At the Atlantic coastline’s northern end, Cape Henlopen State Park offers miles of trails through oceanfront scrub and inland ponds for foot traffic and cyclists. The trail is a favorite of First Lady Jill Biden, who recently cycled the trail as part of her 70th birthday celebration.

a group of people looking at a bird in the water: Cycling, kayaking and wildlife spotting are just a few activities available at Delaware State Parks © Southern Delaware Tourism Cycling, kayaking and wildlife spotting are just a few activities available at Delaware State Parks

World War II buffs will enjoy exploring the Fort Miles Historical Area and the remnants of the U.S. military installation that stood guard over the mouth of the Delaware Bay to protect it from the German navy. In addition to an interpretive museum, visitors inspect barracks, a gun battery and artillery park. Additional WWII-era concrete observation towers can be spotted up and down the coastline.

a small clock tower in front of a house: The circa-1876 Life Saving Station at Indian River © Larissa Milne The circa-1876 Life Saving Station at Indian River

Farther south, Delaware Seashore and Fenwick Island State Parks straddle the Atlantic Ocean and inland bays, providing endless opportunities for watersports and nature exploration. History lovers can visit the beautifully preserved Indian River Life Saving Station in Delaware Seashore State Park. This circa-1876 building details the important – and dangerous – work undertaken by the United States Life-Saving Service (precursor to the U.S. Coast Guard).

Those looking for something a bit more 21st-century in terms of structures will appreciate the suspension bridge over the Indian River Inlet in the park; completed in 2012, this state-of-the-art span has a dedicated lane for bikes and pedestrians.

A Culinary Coast, plus an "ancient" brewpub

a plate of food: A selection of delectable treats at Bluecoast, overlooking the bay at Bethany Beach © SoDel Concepts A selection of delectable treats at Bluecoast, overlooking the bay at Bethany Beach

Love the beach, but get a little bored with boardwalk grub? Not to worry at Delaware's beaches. The area is chock-full of terrific eateries, thanks to a collection of chefs who fled the frenzy of big cities in search of a more laid-back lifestyle – and access to abundant locally-sourced provisions.

The waterfront Bluecoast on the bay in Bethany has been a staple of the Culinary Coast for more than 20 years. All the seafood is terrific, but we confess to having a soft spot for the crab deviled eggs – just the right combination of old-school and contemporary.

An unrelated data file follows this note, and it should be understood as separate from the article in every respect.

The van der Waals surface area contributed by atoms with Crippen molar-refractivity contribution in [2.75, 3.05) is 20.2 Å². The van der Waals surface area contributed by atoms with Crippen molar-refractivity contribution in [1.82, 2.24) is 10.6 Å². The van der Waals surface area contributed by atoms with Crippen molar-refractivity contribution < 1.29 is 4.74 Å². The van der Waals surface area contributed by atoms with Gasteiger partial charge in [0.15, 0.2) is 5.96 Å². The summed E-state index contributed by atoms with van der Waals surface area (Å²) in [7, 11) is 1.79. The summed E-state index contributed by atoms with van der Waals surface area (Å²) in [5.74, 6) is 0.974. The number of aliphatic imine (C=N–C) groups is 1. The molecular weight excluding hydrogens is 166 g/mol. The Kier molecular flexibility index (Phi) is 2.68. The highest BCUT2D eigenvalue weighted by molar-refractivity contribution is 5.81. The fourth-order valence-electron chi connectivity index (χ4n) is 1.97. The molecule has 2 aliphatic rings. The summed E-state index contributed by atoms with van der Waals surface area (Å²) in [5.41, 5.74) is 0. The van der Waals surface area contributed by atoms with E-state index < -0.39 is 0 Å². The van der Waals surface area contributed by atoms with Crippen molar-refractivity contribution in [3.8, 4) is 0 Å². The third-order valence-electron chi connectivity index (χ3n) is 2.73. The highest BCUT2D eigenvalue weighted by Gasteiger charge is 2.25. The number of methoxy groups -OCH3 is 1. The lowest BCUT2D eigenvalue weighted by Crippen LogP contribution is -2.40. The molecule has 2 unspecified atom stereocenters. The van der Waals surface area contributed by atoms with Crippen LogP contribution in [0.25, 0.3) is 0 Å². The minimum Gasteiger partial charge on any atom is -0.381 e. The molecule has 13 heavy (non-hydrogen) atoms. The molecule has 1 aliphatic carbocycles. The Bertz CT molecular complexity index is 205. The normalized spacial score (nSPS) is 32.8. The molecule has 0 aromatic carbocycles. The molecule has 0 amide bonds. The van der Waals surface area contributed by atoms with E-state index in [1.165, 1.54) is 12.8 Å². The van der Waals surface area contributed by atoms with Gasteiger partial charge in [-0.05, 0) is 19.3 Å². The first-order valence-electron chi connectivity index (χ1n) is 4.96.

a view of a city at night: Big Chill Beach Club overlooks Indian River Inlet and a spectacular bridge © Southern Delaware Tourism Big Chill Beach Club overlooks Indian River Inlet and a spectacular bridge

Looking for organic? No problem at Good Earth Market and Organic Farm, where you can eat right where much of the produce is grown (and purchase some to take home). If fun food in a laid-back setting is more your speed, grab a burger or some fish tacos at the Big Chill Beach Club overlooking both the ocean and that fabulous bridge at Indian River Inlet.

a person walking across a bridge: The tasting room and Steampunk Treehouse at Dogfish Head brewery © Southern Delaware Tourism The tasting room and Steampunk Treehouse at Dogfish Head brewery

And if brewpubs are more your scene, you’ve come to the right place. Southern Delaware is Dogfish Head country: they’ve been fermenting grains – and serving great food to go along with it – since 1995, long before the brewpub concept was a twinkle in many others’ eyes.

Stop into Dogfish Head’s original “ancient” brewpub right in Rehoboth or, better yet, take a trip a few miles inland to the “mothership” brewery, tasting room & kitchen in nearby Milton. It’s worth it just to see the funky Steampunk Treehouse!

10Best is a part of the USA TODAY Network, providing an authentically local point of view on destinations around the world, in addition to travel and lifestyle advice.